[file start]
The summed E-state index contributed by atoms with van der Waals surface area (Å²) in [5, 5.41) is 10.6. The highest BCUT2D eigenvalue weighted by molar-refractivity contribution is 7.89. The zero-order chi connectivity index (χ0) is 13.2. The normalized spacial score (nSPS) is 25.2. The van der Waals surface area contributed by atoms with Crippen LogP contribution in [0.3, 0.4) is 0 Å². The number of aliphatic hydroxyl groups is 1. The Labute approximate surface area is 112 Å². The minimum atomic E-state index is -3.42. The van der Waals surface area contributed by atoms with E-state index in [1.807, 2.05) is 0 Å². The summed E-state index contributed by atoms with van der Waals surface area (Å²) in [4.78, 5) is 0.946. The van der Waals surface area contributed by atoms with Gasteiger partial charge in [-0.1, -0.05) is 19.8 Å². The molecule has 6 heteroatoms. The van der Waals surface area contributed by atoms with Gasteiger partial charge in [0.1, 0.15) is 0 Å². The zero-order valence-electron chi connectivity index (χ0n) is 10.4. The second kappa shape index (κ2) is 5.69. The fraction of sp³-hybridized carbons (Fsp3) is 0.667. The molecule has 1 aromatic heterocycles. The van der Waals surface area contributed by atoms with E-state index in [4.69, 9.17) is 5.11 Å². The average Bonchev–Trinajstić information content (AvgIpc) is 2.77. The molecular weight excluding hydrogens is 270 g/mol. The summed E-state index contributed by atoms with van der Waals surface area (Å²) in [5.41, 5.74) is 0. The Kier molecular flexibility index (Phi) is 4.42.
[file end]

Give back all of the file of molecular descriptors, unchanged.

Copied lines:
The summed E-state index contributed by atoms with van der Waals surface area (Å²) in [5, 5.41) is 10.6. The highest BCUT2D eigenvalue weighted by molar-refractivity contribution is 7.89. The zero-order chi connectivity index (χ0) is 13.2. The normalized spacial score (nSPS) is 25.2. The van der Waals surface area contributed by atoms with Crippen LogP contribution in [0.3, 0.4) is 0 Å². The number of aliphatic hydroxyl groups is 1. The Labute approximate surface area is 112 Å². The minimum atomic E-state index is -3.42. The van der Waals surface area contributed by atoms with E-state index in [1.807, 2.05) is 0 Å². The summed E-state index contributed by atoms with van der Waals surface area (Å²) in [4.78, 5) is 0.946. The van der Waals surface area contributed by atoms with Gasteiger partial charge in [-0.1, -0.05) is 19.8 Å². The molecule has 6 heteroatoms. The van der Waals surface area contributed by atoms with Gasteiger partial charge in [0.1, 0.15) is 0 Å². The zero-order valence-electron chi connectivity index (χ0n) is 10.4. The second kappa shape index (κ2) is 5.69. The fraction of sp³-hybridized carbons (Fsp3) is 0.667. The molecule has 1 aromatic heterocycles. The van der Waals surface area contributed by atoms with E-state index in [4.69, 9.17) is 5.11 Å². The average Bonchev–Trinajstić information content (AvgIpc) is 2.77. The molecular weight excluding hydrogens is 270 g/mol. The summed E-state index contributed by atoms with van der Waals surface area (Å²) in [5.41, 5.74) is 0. The Kier molecular flexibility index (Phi) is 4.42.